Changes to sexual and intimate relationships in the postnatal period: Women's experiences with health professionals

Hannah Woolhouse, Ellie McDonald, Stephanie Brown

Research output: Contribution to journalArticle

17 Citations (Scopus)


Women navigate many social changes when they become a mother, often including considerable changes to intimate and sexual relationships. This paper draws on data collected in an Australian multicentre prospective nulliparous pregnancy cohort study and a nested qualitative substudy exploring women's experiences of sex and intimacy after the birth of their first child. In all, 1507 women were recruited in early pregnancy (mean gestation 15 weeks) and completed self-administered questionnaires at 3, 6 and 12 months and 4.5 years postpartum. Eighteen participants were interviewed 2.5-3.5 years after the birth of their first child regarding sex and intimacy after having a baby. Interviews were transcribed verbatim and analysed using interpretive phenomenological analysis. Cohort data reveal a considerable drop in both emotional satisfaction and physical pleasure in intimate relationships after birth, with emotional satisfaction continuing to fall up until 4.5 years postpartum. Less than one-quarter of participants reported that their general practitioner had asked directly about sexual health or relationship problems in the first 3 months postpartum (23% and 18%, respectively). In contrast, 13% of women reported that a maternal and child health nurse had asked directly about sexual problems since the birth, and 31% had asked directly about relationship problems. In-depth interviews revealed that relationships with intimate partners were important issues for women following childbirth, and women were seeking reassurance from health professionals that their changing experiences of sex and intimacy after childbirth were 'normal'. Some women felt they had 'fallen through the gaps' and there was not an opportunity provided by health professionals for them to discuss changes affecting their sexual and intimate relationships. The findings suggest that intimate relationships are significantly strained in the years following childbirth and women want more information from primary health care professionals regarding changes to intimate and sexual relationships after childbirth.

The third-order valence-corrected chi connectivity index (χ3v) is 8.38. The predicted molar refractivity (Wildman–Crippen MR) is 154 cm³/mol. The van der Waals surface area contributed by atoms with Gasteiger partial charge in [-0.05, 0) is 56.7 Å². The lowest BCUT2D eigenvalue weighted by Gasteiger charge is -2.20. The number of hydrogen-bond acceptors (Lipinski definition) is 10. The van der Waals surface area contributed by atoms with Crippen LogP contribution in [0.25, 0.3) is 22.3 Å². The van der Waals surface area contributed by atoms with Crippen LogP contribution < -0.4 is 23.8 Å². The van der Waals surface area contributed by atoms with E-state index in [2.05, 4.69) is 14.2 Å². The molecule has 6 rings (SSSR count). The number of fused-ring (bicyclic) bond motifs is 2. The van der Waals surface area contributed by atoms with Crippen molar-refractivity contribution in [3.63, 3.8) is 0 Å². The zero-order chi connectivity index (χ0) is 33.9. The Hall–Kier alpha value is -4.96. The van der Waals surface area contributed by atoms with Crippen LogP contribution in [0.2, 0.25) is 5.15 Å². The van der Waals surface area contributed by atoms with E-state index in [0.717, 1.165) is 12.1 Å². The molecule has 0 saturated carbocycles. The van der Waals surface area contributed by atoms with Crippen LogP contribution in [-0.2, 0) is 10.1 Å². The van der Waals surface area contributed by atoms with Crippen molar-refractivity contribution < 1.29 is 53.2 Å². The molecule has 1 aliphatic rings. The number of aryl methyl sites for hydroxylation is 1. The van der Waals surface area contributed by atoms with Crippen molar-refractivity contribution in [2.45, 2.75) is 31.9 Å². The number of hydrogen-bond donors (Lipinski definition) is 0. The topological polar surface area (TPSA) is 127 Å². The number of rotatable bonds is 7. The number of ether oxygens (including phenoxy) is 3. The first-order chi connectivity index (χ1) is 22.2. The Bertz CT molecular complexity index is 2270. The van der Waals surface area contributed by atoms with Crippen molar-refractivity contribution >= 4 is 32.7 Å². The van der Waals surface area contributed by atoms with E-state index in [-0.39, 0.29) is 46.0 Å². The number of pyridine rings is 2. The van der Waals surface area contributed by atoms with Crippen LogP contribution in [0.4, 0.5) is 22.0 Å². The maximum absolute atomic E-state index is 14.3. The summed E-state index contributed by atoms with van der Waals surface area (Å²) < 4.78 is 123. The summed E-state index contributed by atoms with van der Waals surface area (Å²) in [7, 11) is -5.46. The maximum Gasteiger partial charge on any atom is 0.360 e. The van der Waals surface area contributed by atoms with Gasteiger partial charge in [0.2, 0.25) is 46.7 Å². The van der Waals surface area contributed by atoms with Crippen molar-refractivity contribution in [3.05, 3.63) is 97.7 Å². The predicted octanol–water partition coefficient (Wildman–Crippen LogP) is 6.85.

Original languageEnglish
Pages (from-to)298-304
Number of pages7
JournalAustralian Journal of Primary Health
Issue number3
Publication statusPublished - 1 Jan 2014
Externally publishedYes


  • adjustment to motherhood
  • intimacy
  • postnatal care
  • qualitative
  • sexuality.

ASJC Scopus subject areas

  • Health Policy
  • Public Health, Environmental and Occupational Health

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